Goldman: Software is in the Doldrums

Admitting that gauging high-tech company results has been like “catching a
falling knife” this year, Goldman, Sachs & Co. based its Friday trimmed
estimates on software powerhouses, claiming that the business climate would
only worsen.

It wouldn’t be fair to call them winds of change — software sales have been
stagnant for months — but bearish stories blowing overseas from Europe
reached GS; the research firm said that it doesn’t look good. Moreover, GS
claims the Street overall was a little too conservative in estimating cost
constraints through 2002.

For Oracle, GS reduced database server growth
assumptions to a decline of 5 percent from flat previously for the August
quarter and have slowed growth going forward as well, with no growth in the
second quarter and about 10 percent growth on relatively easy comparisons in
their fiscal second half (Feb and May of 2002). GS modeled applications with
no growth year over year for the next two quarters, where Oracle management
had previously indicated they thought they could show 15 percent growth in
the current quarter and we had modeled about 5 percent. EPS estimate
reductions are mitigated by expectations of ongoing cost controls, so GS
revised fiscal 2002 to $0.46 from $0.48. This compares to $0.44 last year.

While GS said Oracle management has been optimistic that business may have
hit bottom last quarter, GS said it had heard differently, particularly with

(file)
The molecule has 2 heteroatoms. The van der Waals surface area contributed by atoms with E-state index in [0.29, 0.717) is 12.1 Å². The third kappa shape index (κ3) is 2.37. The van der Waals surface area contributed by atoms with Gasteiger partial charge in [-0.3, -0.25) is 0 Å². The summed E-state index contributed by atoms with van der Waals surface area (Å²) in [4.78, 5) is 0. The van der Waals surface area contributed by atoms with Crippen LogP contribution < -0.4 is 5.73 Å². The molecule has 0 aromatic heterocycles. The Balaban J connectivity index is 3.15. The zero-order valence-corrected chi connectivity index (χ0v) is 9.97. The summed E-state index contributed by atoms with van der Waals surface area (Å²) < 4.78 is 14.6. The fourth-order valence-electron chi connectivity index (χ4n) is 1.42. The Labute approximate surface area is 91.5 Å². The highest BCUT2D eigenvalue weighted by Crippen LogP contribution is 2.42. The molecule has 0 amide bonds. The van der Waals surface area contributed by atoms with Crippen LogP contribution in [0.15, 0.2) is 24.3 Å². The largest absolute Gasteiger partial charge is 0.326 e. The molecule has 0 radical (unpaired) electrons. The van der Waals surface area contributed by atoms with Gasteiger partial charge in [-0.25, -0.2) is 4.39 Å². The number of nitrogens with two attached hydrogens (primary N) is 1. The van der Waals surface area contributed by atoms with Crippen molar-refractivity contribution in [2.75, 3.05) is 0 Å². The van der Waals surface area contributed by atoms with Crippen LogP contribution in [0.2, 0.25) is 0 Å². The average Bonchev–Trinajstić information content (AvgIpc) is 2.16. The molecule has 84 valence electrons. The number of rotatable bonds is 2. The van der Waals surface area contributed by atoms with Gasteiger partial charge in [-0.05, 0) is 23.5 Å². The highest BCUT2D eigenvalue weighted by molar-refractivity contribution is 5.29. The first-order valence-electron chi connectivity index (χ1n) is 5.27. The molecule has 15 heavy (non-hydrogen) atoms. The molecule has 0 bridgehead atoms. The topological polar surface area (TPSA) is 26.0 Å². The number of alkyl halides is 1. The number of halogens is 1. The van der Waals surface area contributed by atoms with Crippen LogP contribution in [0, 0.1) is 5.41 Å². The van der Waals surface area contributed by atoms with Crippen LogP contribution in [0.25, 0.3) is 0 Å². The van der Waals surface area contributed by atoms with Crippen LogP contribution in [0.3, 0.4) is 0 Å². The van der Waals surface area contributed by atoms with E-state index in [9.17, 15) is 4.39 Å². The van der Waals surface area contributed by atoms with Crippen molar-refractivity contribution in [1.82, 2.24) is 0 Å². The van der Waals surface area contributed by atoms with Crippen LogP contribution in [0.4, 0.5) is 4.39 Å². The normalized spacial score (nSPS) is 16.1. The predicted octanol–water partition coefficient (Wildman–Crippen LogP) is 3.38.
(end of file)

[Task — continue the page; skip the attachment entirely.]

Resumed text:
respect to anecdotes from overseas, which have led the research firm to
conclude that Europe is following the U.S. into the protracted slump. Still,
GS said the issue of how far Oracle will dip is tough to assess with just
stories and no precise data.

“We have little more than anecdotal data for Oracle and more broadly for the
tech sector to triangulate with and much of Oracle’s business this quarter
has not yet closed given the very backend nature of the enterprise software
business,” GS said.

As for the applications side of things, GS said a pending AT&T contract and
several other large deals could help.

GS said Siebel isn’t faring much better. The business
software firm’s management persists in issuing cautious assessments about
business, but the numbers still appear to GS to be a little too optimistic.
GS reduced EPS estimates for 2001 to $0.56 from $0.60 previously, and for
2002 to $0.60 from $0.70.

And while Oracle looks as though it has some sweet applications deals lined
up, GS isn’t sure Siebel will be able to close out the larger customer
relationship management (CRM) pacts.

“We have favored Siebel given the CIO spending surveys that show a high
priority for CRM applications, but the larger deals are increasingly
difficult to close and we are not sure that estimates adequately reflect the
likely magnitude of spending constraints,” the report said.

While Oracle and Siebel are just two examples, they are bellwethers. GS said
the industry can expect others to go through similar situations. Simply, the
tech sector has not hit rock bottom.

“We believe estimates for the software and broader tech sector are likely to
come down further, but in positioning portfolios for next year (which is
likely a recovery year but one in which the real growth will be skewed to
the second half) we would continue to focus on the larger and higher quality
names and likely have to weather another quarter of estimate reductions,
with the larger revisions to 2002,” GS said.

Lastly, GS said it sees growth to pick up in the latter half of 2002, which
should be a recovery year.

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